“When the animals come to us, asking for our help, will we know what they are saying?
When the plants speak to us in their delicate, beautiful language, will we be able to answer them?
When the planet herself sings to us in our dreams, will we be able to wake ourselves and act?”
Loving our body
Loving our body can start with a contemplation of the miracle of embodied life.
This reflection is adapted from a body contemplation by Sharon Salzberg in Real Love.
Start by considering that we only get one body in this life, the one that is here right now.
All bodies are part of matter, created at the big bang, 10 billion years before the earth appeared. We are literally stardust, like everything else around us.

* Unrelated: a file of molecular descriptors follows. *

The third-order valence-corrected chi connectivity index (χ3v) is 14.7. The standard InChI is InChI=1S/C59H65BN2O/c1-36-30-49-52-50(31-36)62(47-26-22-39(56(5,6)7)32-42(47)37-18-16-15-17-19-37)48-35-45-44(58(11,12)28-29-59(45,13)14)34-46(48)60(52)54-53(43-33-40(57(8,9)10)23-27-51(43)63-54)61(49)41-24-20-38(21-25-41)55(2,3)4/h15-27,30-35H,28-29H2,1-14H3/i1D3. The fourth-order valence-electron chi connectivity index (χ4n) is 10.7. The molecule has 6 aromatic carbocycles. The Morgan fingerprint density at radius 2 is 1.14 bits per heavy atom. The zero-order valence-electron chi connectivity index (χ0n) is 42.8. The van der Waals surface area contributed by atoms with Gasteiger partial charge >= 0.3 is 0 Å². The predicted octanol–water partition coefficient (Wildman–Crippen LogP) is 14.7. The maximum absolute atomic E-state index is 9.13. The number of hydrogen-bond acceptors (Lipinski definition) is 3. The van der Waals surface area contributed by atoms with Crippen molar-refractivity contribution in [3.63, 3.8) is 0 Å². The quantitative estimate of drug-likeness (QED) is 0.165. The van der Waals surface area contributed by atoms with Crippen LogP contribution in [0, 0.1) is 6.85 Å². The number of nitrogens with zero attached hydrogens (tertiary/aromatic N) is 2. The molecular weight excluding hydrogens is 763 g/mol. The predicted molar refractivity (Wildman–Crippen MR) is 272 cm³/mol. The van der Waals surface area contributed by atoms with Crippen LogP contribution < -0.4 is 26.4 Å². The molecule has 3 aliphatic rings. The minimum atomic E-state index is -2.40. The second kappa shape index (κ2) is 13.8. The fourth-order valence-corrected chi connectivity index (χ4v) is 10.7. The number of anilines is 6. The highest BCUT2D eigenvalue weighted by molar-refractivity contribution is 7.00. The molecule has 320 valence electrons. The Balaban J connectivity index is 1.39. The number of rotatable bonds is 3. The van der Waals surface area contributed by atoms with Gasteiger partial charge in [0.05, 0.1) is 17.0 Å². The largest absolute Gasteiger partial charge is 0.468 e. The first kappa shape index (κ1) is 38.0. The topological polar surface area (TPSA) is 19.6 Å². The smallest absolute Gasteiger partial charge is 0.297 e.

Our body is not just mineral and elemental, it is filled with a mysterious aliveness and energy, from the moment it is conceived. Try to sense the skin around your body, feel how alive it is!
Consider the astonishing diversity of our bodies, each person is utterly distinct, our fingerprints, toeprints and tongue prints are unique and will never be reproduced.
Reflect on the complexity and intelligence in the anatomy and physiology of our body, the intricate and well-tuned ways in which our body works: enzymes, hormones, neuro-transmitters, muscles, internal organs, bones, tissues, blood vessels and many more, all working together to create life.
And consider the miracle of our brain, considered by scientists as the most complex object in the universe, capable of making one hundred trillion neural connections. Awake, asleep or dreaming, the brain is active day and night, deeply attuned to others and the outside world and also capable of self-awareness.